Romney praises health care in Israel, where ‘strong government influence’ has driven down costs
Republican presidential candidate Mitt Romney had some very kind things to say about the Israeli health care system at a fundraiser there Monday. He praised Israel for spending just 8 percent of its GDP on health care and still remaining a “pretty healthy nation.”
“Our gap with Israel [on health spending] is 10 points of GDP,” Romney said. “We have to find ways, not just to provide health care to more people, but to find ways to fund and manage our health care costs.”
Romney’s point about Israel’s success in controlling health care costs is spot on: Its health care system has seen health care costs grow much slower than other industrialized nations.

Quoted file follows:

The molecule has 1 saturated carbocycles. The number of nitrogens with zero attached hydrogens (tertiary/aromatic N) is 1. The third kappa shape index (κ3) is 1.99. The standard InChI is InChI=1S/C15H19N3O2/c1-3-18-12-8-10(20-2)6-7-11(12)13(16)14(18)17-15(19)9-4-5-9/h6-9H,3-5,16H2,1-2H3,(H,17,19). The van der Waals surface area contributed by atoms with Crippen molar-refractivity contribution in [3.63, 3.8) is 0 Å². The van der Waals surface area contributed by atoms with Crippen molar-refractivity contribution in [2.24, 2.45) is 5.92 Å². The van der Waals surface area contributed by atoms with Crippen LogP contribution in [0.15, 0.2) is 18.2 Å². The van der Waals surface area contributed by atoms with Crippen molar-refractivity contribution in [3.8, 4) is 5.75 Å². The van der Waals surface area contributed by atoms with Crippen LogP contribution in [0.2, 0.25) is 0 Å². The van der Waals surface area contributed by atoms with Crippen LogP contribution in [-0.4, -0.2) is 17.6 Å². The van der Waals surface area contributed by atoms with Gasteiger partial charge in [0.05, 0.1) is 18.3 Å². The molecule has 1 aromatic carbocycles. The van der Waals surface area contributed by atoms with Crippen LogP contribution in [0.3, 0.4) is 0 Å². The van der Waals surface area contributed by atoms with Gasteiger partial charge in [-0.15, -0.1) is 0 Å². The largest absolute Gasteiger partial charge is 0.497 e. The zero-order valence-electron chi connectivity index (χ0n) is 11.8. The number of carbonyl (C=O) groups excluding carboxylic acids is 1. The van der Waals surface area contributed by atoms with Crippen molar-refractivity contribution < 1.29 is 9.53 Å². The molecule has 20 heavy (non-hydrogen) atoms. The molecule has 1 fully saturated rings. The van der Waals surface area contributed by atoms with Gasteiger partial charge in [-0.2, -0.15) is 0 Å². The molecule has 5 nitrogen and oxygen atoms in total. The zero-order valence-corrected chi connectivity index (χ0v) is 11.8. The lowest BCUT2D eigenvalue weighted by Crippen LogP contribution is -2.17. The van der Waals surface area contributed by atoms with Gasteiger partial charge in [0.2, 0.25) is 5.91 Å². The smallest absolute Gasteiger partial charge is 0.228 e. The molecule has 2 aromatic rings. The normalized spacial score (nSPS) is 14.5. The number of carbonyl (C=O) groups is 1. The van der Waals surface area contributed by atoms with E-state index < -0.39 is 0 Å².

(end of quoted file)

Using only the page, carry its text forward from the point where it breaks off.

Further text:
How it has gotten there, however, may not be to the Republican candidate’s liking: Israel regulates its health care system aggressively, requiring all residents to carry insurance and capping revenue for various parts of the country’s health care system.
Israel created a national health care system in 1995, largely funded through payroll and general tax revenue. The government provides all citizens with health insurance: They get to pick from one of four competing, nonprofit plans. Those insurance plans have to accept all customers—including people with pre-existing conditions—and provide residents with a broad set of government-mandated benefits.
Read it at The Washington Post: